With the release of ReDBox / Mint versions 1.2, a new Curation Manager replaced the traditional Fascinator tool chain. The main purpose of this component is to implement staged release steps for linked datasets of related objects (ie. RIF-CS Collections, Parties and Activities) in a coordinated fashion.
It seeks to address the larger issue of publishing linked data in a distributed environment in such a way that:
The original planning document for this work is available, although any technical details should be ignored in favour of documentation found in this section. Remember that is was a planning document written before work started; but it does however contain background on the broad intent of the work and its place in the Australian eResearch sector.
Configuring curation management can seem a little awkward at first, but is basically a case of configuring each part of the larger picture into a sensible whole. There is complete page on curation configuration to assist you in this.
In designing the final implementation of the Curation Manager we have arrived at a setup which basically functions as a state machine. To elaborate on this I'll steal a quote from everybody's friend, Wikipedia:
"[A state machine] is composed of a finite number of states associated to transitions. A transition is a set of actions that starts from one state and ends in another (or the same) state. A transition is started by a trigger, and a trigger can be an event or a condition."
In our case it was fairly clear that the trigger is a curation/publication request; ie. a data entry user has finished curating a Collection in ReDBox and it is now ready for publication. What was not so clear was how to go about defining our 'set of actions' in such a way that they could occur across multiple systems and respond to a potentially convoluted web of linked relationships that staff have entered during curation.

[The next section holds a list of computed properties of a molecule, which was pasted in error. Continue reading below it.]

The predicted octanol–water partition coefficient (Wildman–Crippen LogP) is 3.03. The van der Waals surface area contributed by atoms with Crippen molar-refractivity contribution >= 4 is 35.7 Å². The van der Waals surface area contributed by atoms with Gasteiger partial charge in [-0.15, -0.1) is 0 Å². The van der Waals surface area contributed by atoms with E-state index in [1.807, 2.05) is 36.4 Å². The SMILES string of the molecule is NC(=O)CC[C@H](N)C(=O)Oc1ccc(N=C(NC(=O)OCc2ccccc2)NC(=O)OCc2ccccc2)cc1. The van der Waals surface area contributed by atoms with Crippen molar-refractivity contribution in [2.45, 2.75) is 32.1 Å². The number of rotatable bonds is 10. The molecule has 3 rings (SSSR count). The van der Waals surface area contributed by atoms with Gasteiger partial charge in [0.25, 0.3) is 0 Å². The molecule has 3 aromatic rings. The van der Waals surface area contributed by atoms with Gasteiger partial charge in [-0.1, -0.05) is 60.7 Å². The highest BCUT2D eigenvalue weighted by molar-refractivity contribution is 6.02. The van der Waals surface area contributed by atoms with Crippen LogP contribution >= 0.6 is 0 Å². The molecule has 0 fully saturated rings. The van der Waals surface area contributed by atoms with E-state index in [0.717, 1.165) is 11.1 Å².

The planning document proposed to leverage Fascinator's messaging system to provide a series of message processing classes implementing each part of the procedure. It was intended that this would expand on the existing core of the Fascinator's tool chain and the two areas of logic would need to interact somehow.
After much design work and discussion however we found it was actually simpler to go even further down this design path and create a new plugin (called a TransactionManager) and to wrap a message queue implementation around it to replace the core Fascinator tool chain. This effectively replaced most message queues in the system and left us with our single 'state machine' model.
With one queue consumer (and plugin) acting as our state engine on each server, the design work then focused on creating a workflow-like process to implement the state change actions, with each message into the message queue acting as a discreet step in the process. To describe all of this we have two more detailed documents, depending on the audience/interest amongst readers: